Vendredi 23 février 2024


EU/PASACC: Progress in the Burundian cultural sector, despite challenges

26/01/2023 Commentaires fermés sur EU/PASACC: Progress in the Burundian cultural sector, despite challenges
EU/PASACC: Progress in the Burundian cultural sector, despite challenges
Rénovat Havyarimana “The mobility scholarships granted by PASACC-Burundi help Burundian artists take part in international festivals”

Lack of financial support, linguistic constraints and difficulties in accessing the international market are some of the challenges faced by Burundian artists. The European project for the support of the culture sector in Burundi (PASACC-Burundi), funded by the European Union, supports artists through training, capacity building and mobility scholarships.

The project for the sectoral support for cultural and creative actors in Burundi (PASACC-Burundi) aims at promoting Burundian culture by professionalizing local actors, improving quality of creations and providing support to place them on the market.

Funded by the European Union at nearly 2 million euros, this project is implemented in Bujumbura, Ngozi and Gitega provinces. It focuses on three areas of intervention, namely cultural and creative entrepreneurship, strengthening managerial, artistic, technical and dissemination capacities as well as access to creative markets and international networks.

For the cultural and creative entrepreneurship axis, 24 companies were selected in two groups: six companies in the “scale-up” program and 18 start-up companies through the “start-up” program.

“Each of these companies must have 15 months of support from the Maison des Entrepreneurs de l’ADISCO (Support for Integral Development and Solidarity in the Neighborhoods). They have 15 months for the incubation period and receive several trainings, coaching, mentoring with international mentors so that they can strengthen their capacities in cultural and creative entrepreneurship,” explains Rénovat Havyarimana, coordinator of PASACC-Burundi project.

According to him, at least 48 cultural entrepreneurs, including two per company, have been trained in entrepreneurial subjects to provide them with instruments or documents that allow them to make good progress in their work.

“As regard to managerial, artistic and technical capacities building, 225 young artists and cultural operators benefited from 22 training sessions. Everyone did at least two or three training courses,” says Rénovat Havyarimana.

According to him, these artists and cultural operators received training in sound, production and mixing techniques. Slam artists were trained in slam, the production of documentary films and TV series. According to him, there has also been training in artistic career management, cultural administration and intellectual property law.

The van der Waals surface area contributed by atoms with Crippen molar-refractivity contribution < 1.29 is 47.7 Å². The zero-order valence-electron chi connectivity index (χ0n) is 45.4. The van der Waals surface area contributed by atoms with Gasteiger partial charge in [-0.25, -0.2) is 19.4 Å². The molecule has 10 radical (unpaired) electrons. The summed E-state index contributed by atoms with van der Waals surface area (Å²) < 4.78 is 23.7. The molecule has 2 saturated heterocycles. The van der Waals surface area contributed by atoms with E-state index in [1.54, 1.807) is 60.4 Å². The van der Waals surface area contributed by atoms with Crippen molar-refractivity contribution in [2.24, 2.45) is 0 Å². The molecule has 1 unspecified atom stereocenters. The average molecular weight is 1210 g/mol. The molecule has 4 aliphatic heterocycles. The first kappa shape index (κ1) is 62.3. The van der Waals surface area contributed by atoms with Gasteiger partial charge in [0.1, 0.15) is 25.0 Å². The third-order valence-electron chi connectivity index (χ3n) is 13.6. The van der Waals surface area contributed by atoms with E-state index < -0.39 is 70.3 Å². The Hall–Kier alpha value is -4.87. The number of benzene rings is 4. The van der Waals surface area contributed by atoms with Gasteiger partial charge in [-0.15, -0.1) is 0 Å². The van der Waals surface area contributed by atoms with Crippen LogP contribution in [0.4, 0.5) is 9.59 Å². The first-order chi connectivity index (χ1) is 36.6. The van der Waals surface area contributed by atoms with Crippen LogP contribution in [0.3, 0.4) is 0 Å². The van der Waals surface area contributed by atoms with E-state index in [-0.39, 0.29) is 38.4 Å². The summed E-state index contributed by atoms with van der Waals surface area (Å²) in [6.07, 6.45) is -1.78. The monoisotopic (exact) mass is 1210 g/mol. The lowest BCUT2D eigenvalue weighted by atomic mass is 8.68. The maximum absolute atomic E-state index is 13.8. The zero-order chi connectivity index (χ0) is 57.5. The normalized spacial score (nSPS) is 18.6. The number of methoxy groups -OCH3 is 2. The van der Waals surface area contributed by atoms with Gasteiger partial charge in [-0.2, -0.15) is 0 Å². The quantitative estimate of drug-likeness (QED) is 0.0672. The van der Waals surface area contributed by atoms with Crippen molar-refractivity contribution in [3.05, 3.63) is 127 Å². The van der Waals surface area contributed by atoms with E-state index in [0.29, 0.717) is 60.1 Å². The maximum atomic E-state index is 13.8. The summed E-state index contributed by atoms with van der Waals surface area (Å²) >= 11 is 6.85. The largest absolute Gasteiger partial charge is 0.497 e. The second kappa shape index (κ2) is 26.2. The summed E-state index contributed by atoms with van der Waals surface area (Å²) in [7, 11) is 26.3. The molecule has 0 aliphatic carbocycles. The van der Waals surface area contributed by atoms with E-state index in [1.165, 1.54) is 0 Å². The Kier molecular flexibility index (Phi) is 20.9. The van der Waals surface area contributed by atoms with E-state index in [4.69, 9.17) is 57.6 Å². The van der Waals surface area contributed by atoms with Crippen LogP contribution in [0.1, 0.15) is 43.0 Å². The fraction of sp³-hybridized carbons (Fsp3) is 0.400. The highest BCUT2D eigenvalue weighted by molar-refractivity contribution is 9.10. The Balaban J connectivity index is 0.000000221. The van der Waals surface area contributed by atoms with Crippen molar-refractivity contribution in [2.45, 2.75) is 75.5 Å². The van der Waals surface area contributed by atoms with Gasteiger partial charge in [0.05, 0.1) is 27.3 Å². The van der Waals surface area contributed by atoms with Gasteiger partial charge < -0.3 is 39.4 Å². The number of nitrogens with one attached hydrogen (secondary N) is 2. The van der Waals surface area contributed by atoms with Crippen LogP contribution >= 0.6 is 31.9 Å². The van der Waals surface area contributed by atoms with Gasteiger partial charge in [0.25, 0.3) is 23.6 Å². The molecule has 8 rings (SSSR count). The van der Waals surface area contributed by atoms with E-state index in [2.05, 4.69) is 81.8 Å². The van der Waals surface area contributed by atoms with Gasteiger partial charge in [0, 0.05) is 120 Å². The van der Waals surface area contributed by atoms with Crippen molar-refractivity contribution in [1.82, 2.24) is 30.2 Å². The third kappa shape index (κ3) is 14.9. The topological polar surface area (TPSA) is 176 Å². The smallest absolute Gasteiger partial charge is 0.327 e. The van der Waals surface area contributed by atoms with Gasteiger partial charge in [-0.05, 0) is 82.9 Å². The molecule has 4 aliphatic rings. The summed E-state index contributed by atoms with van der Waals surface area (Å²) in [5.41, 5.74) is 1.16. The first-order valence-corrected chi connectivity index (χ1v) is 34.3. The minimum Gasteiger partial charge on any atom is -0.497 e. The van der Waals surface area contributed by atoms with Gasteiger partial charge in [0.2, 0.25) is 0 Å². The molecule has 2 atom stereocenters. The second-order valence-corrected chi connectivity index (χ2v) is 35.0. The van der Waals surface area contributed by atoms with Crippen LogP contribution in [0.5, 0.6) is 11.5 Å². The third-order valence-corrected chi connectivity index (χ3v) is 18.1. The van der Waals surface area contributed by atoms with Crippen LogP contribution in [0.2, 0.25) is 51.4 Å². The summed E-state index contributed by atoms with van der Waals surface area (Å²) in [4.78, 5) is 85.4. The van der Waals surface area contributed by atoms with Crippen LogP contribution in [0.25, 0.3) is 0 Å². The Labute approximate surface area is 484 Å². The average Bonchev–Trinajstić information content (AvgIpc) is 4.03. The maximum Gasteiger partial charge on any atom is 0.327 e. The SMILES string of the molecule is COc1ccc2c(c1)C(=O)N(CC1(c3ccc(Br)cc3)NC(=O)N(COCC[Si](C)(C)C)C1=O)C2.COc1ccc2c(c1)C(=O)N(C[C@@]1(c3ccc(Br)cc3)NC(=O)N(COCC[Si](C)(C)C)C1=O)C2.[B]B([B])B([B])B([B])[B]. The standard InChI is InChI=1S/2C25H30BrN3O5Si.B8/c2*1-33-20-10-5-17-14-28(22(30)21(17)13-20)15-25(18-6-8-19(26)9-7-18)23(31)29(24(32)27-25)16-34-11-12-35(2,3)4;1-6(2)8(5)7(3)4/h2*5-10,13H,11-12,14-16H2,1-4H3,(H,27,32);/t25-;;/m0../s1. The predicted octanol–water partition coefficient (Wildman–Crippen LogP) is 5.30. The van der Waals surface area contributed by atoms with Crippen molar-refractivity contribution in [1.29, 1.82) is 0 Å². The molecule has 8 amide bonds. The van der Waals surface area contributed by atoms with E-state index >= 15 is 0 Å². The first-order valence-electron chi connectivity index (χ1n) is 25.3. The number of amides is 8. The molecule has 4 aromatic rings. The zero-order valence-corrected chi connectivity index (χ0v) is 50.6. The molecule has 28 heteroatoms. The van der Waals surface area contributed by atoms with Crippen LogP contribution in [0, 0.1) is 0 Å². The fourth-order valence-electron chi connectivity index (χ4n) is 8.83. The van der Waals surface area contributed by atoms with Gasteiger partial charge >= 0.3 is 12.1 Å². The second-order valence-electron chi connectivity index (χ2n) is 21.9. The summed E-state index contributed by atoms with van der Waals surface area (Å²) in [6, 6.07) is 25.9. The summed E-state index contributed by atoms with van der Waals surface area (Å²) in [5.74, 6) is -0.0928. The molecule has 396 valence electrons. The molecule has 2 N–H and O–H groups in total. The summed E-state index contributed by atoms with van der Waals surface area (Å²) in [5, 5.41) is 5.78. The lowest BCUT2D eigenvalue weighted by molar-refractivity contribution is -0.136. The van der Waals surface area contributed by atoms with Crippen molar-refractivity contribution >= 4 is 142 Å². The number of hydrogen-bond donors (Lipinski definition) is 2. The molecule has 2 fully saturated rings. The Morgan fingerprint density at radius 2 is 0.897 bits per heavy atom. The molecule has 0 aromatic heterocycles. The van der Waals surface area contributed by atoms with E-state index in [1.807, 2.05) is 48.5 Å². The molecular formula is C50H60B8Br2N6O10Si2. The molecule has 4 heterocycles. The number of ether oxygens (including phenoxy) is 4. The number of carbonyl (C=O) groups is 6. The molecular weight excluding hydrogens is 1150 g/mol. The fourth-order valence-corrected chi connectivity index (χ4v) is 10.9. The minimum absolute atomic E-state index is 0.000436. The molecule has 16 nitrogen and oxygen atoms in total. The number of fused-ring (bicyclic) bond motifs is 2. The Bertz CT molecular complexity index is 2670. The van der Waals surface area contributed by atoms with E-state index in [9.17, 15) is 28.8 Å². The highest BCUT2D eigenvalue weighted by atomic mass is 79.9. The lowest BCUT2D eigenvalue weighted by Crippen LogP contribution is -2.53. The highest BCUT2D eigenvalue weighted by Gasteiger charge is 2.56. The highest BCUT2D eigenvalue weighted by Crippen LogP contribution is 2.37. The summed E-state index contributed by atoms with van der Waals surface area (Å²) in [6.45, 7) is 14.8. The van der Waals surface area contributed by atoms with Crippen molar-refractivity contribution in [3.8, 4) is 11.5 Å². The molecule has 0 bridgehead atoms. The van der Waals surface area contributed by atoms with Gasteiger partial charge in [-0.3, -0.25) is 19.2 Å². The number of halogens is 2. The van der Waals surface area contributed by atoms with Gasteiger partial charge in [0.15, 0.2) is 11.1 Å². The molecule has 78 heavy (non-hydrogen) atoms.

Regarding mobility scholarships, Burundian artists and operators participated in large-scale international cultural events with PASACC-Burundi support.
According to the coordinator of this project, six artists operating in the visual art sector participated in artistic biennial Dak’Art in May 2022 in Dakar, eight actors active in the theater sector also participated in a cultural event Les Récréatrales in October 2022 in Ouagadougou. In addition, 12 musicians and managers working in the music industry represented Burundi in Visa for Music last November in Rabat, Morocco.
For him, these mobility grants are opportunities for Burundian artists to gain much more experience and increase their networking by seeking collaborations with practitioners from around the world.

Artists welcome the support from PASACC-Burundi

“Through this project, we participated in training and capacity building to deepen our knowledge in cultural and creative entrepreneurship,” says Jean Claude Niyuhire, head of a managerial house of the Amagaba troupe, a Burundian cultural club.

He is delighted to have benefited from a mobility scholarship in Morocco where he met other artists from all over the world: “This grant is important, because we were able to learn from experiences of other international artists in order to see how to improve our work so that we can live from our works.”

For him, this scholarship was an opportunity to invite international artists to take part in festivals organized in Burundi: “Soon, artists from different countries will participate in Burundian festivals.”

He hopes that the Amagaba troupe as well as other Burundian cultural groups will now be invited to various international festivals thanks to these mobility scholarships paid by PASACC-Burundi.

Jean Claude Niyuhire greatly appreciates PASACC-Burundi project and asks for its extension. “Few have benefited from the support of this project. There are still many Burundian artists who need support to develop their profession.”

“Through PASACC-Burundi project, I did a lot of training. I received two certificates in the sector of events and in the management of cultural and artistic structures. For the moment, I know how to well manage my KuzaMuzik house,” says the Burundian musician André Ndabaneze, also known as Andy Mwag.

According to David Kigongwe, some artists and artisans struggle to access the international market due to linguistic challenges